The EU’s economic and financial affairs council yesterday agreed on a draft directive updating rules on the audit of company accounts, which will be adopted in its forthcoming meeting.
The new directive will require audit firms that carry out statutory audits of public interest entities to provide a detailed report to the public that gives an insight into the audit firm and the network to which it belongs. The report must include the date of the last quality assurance review, polices on continuous education requirements and a breakdown of fees.
Audited companies will have to disclose total fees paid to the statutory auditor or audit firm, broken down by fees for audit services, other assurance services, tax services and other non-audit services.
Parliamentary secretary Tonio Fenech yesterday told Business Today the new rules are already implemented in their majority in Malta, and are mainly addressed to those member states which have not been speedy on implementation.
Part of the background to the new law has been the Parmalat and Enron scandals, Fenech told this newspaper yesterday from Luxembourg.
The new law will also lay down a requirement for an independent audit committee which will strengthen monitoring of the financial reporting process and the statutory audit and help to prevent any possible undue influence of the executive management on the financial reporting of the audited entity.
The audit firm will have to communicate to the audit committee on key matters of governance interest arising from the audit, in particular on material weaknesses in internal control in relation to the financial reporting process.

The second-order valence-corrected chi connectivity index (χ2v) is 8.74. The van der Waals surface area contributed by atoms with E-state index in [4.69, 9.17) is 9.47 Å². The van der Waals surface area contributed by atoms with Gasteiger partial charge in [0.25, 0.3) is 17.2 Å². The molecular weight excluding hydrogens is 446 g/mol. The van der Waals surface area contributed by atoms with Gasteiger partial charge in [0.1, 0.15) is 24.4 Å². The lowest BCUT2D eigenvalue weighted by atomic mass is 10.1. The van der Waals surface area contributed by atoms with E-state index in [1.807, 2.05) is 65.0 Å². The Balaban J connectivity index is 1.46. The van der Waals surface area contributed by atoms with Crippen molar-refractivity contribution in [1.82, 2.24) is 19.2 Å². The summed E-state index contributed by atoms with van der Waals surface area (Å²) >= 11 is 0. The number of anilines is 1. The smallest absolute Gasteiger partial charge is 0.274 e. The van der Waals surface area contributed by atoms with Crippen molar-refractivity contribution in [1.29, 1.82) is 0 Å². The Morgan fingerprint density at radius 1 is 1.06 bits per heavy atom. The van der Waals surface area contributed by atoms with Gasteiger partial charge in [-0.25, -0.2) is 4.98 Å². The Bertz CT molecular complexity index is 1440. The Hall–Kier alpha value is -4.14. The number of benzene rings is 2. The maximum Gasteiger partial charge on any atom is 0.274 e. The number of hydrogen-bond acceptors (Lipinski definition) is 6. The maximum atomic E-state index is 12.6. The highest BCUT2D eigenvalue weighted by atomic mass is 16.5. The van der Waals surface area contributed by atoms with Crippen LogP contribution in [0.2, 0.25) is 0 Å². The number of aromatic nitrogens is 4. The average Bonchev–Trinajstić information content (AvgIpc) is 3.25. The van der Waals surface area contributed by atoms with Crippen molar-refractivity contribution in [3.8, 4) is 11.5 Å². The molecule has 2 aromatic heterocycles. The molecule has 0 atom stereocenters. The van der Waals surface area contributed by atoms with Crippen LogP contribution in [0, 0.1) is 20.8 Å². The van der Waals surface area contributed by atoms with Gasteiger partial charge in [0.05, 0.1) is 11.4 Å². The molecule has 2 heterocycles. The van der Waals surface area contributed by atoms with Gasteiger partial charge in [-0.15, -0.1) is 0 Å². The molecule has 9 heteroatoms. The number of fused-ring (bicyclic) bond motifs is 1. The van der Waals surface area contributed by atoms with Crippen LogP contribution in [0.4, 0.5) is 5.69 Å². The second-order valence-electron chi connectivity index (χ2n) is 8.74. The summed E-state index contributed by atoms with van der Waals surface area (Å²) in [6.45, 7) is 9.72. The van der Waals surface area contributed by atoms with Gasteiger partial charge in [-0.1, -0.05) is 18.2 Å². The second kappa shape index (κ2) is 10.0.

The new directive specifies the duties of auditors, their independence and ethics, introduces requirements for external quality assurance, ensuring better public oversight over the audit profession and improving co-operation between oversight bodies in the EU.
EU law already imposes that annual accounts or consolidated accounts are audited by one or more persons entitled to carry out such audits. However, it does not include requirements on how a statutory audit should be conducted and the degree of public oversight or external quality assurance.
The new measures are intended to help improve quality audits within the EU and underpin the confidence in the functioning of EU capital markets. They will also provide a basis for international regulatory cooperation with oversight bodies of third countries to take account of globally interconnected capital markets.
Member States must also designate competent authorities responsible for approval, registration, quality assurance, inspection and discipline for the purposes stipulated by the directive and must cooperate with each other.
The new law is expected to enter into force within two years.